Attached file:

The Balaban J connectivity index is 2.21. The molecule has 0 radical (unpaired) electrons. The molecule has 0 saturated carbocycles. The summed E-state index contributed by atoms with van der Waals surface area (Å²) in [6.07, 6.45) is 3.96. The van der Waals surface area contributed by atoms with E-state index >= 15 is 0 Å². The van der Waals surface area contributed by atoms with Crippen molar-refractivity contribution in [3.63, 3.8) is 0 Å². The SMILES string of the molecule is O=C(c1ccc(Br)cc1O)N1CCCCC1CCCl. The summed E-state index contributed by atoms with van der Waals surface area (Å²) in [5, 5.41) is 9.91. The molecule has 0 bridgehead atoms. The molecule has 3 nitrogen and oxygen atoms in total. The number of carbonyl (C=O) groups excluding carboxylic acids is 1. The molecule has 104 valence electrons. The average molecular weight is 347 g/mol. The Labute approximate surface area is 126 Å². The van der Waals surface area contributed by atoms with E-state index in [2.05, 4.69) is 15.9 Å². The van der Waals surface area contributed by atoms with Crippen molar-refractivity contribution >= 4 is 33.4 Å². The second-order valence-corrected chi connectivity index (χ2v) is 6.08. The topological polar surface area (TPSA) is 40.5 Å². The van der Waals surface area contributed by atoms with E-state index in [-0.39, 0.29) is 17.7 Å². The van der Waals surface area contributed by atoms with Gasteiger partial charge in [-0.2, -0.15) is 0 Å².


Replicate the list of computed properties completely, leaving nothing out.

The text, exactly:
The Balaban J connectivity index is 2.21. The molecule has 0 radical (unpaired) electrons. The molecule has 0 saturated carbocycles. The summed E-state index contributed by atoms with van der Waals surface area (Å²) in [6.07, 6.45) is 3.96. The van der Waals surface area contributed by atoms with E-state index >= 15 is 0 Å². The van der Waals surface area contributed by atoms with Crippen molar-refractivity contribution in [3.63, 3.8) is 0 Å². The SMILES string of the molecule is O=C(c1ccc(Br)cc1O)N1CCCCC1CCCl. The summed E-state index contributed by atoms with van der Waals surface area (Å²) in [5, 5.41) is 9.91. The molecule has 0 bridgehead atoms. The molecule has 3 nitrogen and oxygen atoms in total. The number of carbonyl (C=O) groups excluding carboxylic acids is 1. The molecule has 104 valence electrons. The average molecular weight is 347 g/mol. The Labute approximate surface area is 126 Å². The van der Waals surface area contributed by atoms with E-state index in [2.05, 4.69) is 15.9 Å². The van der Waals surface area contributed by atoms with Crippen molar-refractivity contribution >= 4 is 33.4 Å². The second-order valence-corrected chi connectivity index (χ2v) is 6.08. The topological polar surface area (TPSA) is 40.5 Å². The van der Waals surface area contributed by atoms with E-state index in [-0.39, 0.29) is 17.7 Å². The van der Waals surface area contributed by atoms with Gasteiger partial charge in [-0.2, -0.15) is 0 Å².